Lena’s husband, the man who took his own life at the lighthouse, possessed self-destructive tendencies due to Lena’s betrayal. He loved Lena but could not face what she had done. This new Kane, who sought out Lena as instructed, did not possess this self-destructive nature as his memories are not purely Kane’s, having copied Kane’s form close to a year after Kane first entered The Shimmer. This means any memories of Kane’s he might possess are blended and confused with the memories of all those who entered The Shimmer with him.

Stopping the tape, Lena hears Ventress’s voice coming from the small impact crater of the asteroid. Having already come this far, she decides to investigate. Inside we are shown a mad and rambling Ventress with most of her facial features absent until Lena addresses her. When she turns back to face Lena, all of her facial features have returned. Similar to how Josie gave herself to The Shimmer, Ventress has surrendered to the central being at the lighthouse. At that moment, a long string of brilliant light erupts from Ventress’s mouth, flowing wildly about the room as the woman’s body shrivels and then vanishes into the tail-end of the light. With Ventress gone, the string rolls into a dark, iridescent orb before Lena, who can’t help but be mesmerized by the undulating essence. Staring deep into the strange form, a single drop of Lena’s blood is pulled into its core. From there, a single cell appears, and then begins the rapid process of dividing and multiplying until it begins to take a humanoid shape.

Horrified, Lena first attempts to kill the figure by shooting it, only to discover it has no effect on the figure. She then turns and attempts to flee, only to be stopped at the door by the figure. Inside the main room of the lighthouse, the figure proceeds to perfectly mirror Lena’s every move, even striking her when she tries to escape via force. This tense scene continues for what feels like several minutes as Lena comes to understand the truth: this figure is becoming like her, just as the fake Kane became like him. No longer resisting, she walks calmly to Kane’s bag and removes a phosphorous grenade. The two hold it within their hands, and it’s then that the figure begins to take on Lena’s physical appearance. This contact is important. It’s not simply that the figure takes on her physical form but what else it’s taking with it. During this contact, Lena is additionally transferring her self-destructive tendencies. We never seen this exchange occur between Kane and his doppelganger, which might explain why he remained so destructive to the end. Lena pulls the pin on the grenade. Then, just before the it explodes, she breaks from the contact and dives to safety. But not her doppelganger.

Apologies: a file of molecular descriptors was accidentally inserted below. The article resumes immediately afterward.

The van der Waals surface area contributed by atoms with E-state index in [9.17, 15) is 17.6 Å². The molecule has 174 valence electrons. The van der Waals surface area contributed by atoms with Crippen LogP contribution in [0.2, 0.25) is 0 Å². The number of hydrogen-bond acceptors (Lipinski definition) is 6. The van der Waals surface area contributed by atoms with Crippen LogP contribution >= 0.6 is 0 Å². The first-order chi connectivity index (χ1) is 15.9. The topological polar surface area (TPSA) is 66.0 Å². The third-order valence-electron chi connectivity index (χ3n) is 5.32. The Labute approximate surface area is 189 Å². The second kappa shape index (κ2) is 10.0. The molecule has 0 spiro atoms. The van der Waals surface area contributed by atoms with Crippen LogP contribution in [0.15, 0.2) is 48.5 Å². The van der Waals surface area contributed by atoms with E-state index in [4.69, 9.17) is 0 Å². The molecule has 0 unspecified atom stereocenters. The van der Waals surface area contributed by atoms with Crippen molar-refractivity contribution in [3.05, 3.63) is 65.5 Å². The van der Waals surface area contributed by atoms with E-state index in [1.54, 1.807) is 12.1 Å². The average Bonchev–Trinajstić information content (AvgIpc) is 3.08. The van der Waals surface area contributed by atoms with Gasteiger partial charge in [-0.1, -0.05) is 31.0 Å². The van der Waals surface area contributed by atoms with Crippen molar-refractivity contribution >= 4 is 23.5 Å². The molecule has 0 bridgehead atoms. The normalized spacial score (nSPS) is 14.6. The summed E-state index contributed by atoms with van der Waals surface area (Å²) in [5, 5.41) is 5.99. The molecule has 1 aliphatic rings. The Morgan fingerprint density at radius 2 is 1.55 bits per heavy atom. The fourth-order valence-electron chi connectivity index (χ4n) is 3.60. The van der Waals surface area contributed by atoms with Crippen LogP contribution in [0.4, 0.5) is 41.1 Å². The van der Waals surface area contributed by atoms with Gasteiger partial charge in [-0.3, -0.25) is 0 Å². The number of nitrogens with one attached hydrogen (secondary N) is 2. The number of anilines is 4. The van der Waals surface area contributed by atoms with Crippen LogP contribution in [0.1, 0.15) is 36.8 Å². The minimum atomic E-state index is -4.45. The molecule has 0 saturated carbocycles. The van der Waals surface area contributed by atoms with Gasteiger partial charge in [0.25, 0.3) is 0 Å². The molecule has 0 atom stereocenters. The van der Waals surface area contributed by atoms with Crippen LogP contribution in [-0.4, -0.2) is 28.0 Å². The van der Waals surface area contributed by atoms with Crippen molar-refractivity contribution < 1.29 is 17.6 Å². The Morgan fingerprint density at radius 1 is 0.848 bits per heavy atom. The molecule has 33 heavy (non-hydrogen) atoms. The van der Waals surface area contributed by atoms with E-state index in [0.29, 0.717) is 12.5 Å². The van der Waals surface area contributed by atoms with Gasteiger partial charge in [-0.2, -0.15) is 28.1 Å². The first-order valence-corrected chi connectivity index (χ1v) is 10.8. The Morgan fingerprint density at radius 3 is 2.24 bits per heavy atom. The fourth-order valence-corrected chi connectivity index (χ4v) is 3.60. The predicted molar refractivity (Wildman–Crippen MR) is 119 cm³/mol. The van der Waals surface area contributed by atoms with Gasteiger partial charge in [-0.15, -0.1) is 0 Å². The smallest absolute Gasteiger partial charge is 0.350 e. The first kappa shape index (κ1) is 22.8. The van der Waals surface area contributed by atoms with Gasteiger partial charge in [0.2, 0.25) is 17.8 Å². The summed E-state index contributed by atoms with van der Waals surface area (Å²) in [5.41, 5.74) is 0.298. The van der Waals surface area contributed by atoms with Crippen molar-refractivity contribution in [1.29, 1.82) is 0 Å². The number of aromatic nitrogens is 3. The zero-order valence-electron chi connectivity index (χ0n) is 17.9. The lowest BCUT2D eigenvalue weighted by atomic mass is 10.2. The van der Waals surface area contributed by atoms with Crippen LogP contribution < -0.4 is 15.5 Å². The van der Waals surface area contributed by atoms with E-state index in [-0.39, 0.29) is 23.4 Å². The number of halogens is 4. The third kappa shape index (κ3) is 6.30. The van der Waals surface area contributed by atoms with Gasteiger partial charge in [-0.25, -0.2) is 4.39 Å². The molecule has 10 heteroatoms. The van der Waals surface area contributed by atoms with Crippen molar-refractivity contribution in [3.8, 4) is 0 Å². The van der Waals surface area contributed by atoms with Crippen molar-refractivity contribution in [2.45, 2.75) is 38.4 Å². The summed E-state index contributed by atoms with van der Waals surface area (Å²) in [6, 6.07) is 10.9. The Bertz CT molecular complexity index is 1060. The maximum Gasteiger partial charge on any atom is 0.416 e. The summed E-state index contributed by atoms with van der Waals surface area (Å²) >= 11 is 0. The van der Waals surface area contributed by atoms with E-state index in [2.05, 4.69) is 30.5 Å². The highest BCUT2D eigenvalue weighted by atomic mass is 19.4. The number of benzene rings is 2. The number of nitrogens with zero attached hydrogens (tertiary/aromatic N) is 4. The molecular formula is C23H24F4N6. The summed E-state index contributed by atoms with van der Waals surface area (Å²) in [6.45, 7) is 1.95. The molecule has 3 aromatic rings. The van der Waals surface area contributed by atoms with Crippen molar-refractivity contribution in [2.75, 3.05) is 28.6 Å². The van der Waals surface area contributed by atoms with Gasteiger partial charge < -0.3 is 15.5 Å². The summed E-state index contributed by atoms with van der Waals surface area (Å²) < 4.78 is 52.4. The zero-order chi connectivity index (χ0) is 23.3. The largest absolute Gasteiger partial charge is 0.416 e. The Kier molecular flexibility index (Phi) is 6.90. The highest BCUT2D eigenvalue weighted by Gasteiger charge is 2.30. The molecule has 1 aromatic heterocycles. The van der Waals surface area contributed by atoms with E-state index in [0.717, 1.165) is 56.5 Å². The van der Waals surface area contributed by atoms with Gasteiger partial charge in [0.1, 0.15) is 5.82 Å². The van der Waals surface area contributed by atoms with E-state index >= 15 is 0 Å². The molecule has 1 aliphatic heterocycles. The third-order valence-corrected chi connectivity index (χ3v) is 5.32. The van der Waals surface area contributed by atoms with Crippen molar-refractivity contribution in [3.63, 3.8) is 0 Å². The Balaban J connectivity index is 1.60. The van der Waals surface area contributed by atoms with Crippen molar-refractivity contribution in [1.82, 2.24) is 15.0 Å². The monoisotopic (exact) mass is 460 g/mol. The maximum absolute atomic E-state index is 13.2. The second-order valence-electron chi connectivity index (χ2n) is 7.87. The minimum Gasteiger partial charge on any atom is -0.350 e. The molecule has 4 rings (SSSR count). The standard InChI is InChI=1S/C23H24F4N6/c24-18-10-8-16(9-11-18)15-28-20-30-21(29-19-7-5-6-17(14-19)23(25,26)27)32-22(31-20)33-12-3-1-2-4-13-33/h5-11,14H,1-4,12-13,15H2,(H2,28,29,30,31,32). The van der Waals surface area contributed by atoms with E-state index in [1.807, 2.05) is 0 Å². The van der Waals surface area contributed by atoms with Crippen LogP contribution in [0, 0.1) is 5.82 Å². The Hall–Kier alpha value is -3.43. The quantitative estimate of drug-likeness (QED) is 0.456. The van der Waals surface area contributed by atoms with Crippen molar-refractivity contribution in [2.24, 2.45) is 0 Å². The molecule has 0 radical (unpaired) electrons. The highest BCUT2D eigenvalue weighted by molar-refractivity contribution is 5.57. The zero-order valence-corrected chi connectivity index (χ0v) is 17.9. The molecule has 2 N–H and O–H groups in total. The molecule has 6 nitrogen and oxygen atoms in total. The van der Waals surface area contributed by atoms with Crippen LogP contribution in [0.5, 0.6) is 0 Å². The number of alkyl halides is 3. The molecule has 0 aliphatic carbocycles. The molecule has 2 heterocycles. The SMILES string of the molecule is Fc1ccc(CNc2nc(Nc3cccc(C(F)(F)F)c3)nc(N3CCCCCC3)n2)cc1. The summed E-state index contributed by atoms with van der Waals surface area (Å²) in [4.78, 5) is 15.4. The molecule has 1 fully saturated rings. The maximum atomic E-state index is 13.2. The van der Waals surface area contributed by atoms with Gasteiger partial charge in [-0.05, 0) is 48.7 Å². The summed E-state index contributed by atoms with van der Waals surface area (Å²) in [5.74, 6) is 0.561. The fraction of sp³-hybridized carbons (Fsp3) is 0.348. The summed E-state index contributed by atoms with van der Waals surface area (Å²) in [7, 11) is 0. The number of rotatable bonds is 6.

Turning back to find the figure silently watching her as it burns with a brilliant, white hot flame, Lena scrambles to her feet and flees the lighthouse. With her gone, the figure then turns back to Kane’s charred body and proceeds to reignite it, along with the walls of the lighthouse itself. Finally, before giving into the fire, the figure returns to the central point of its tunnel and burns everything to ashes. With the lighthouse and alien creature destroyed, The Shimmer fades, and Lena returns to Southern Reach.

In the closing moments of her interrogation, we see that a glass of water Lena drinks from continues to change and mutate after she drinks from it. Likewise, we learn that the fake Kane has awaken from his coma. When she’s done answering the scientists’ questions, she is allowed to see Kane so long as the two stay in their quarantined room. Upon seeing the fake Kane, the two timidly embrace, their eyes becoming alight with the waves of The Shimmer. This could suggest either that the real Lena died within the Shimmer, or that she simply has been changed by it. To me, it’s clearly the latter as when she examined her blood during her last night within The Shimmer, she determined that her cells were already changing. This, coupled with the fake Lena not being fully formed when it died, suggests she is the original Lena, and that at her core she is herself, though how much of her true self remains is obviously debatable.